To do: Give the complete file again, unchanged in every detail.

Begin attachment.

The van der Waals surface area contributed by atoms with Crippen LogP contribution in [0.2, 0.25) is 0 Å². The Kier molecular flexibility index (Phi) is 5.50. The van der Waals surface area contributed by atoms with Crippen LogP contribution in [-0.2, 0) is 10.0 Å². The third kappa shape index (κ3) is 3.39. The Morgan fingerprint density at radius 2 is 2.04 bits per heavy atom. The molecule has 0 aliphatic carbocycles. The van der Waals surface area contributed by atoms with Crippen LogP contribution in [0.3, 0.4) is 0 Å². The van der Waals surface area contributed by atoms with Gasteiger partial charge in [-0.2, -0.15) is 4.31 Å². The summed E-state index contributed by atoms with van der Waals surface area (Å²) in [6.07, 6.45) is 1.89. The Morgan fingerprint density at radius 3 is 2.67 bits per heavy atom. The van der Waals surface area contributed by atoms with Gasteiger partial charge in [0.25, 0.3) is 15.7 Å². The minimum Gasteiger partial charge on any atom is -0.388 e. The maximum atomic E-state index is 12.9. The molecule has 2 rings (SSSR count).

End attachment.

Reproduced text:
The van der Waals surface area contributed by atoms with Crippen LogP contribution in [0.2, 0.25) is 0 Å². The Kier molecular flexibility index (Phi) is 5.50. The van der Waals surface area contributed by atoms with Crippen LogP contribution in [-0.2, 0) is 10.0 Å². The third kappa shape index (κ3) is 3.39. The Morgan fingerprint density at radius 2 is 2.04 bits per heavy atom. The molecule has 0 aliphatic carbocycles. The van der Waals surface area contributed by atoms with Crippen LogP contribution in [0.3, 0.4) is 0 Å². The van der Waals surface area contributed by atoms with Gasteiger partial charge in [-0.2, -0.15) is 4.31 Å². The summed E-state index contributed by atoms with van der Waals surface area (Å²) in [6.07, 6.45) is 1.89. The Morgan fingerprint density at radius 3 is 2.67 bits per heavy atom. The van der Waals surface area contributed by atoms with Gasteiger partial charge in [0.25, 0.3) is 15.7 Å². The minimum Gasteiger partial charge on any atom is -0.388 e. The maximum atomic E-state index is 12.9. The molecule has 2 rings (SSSR count).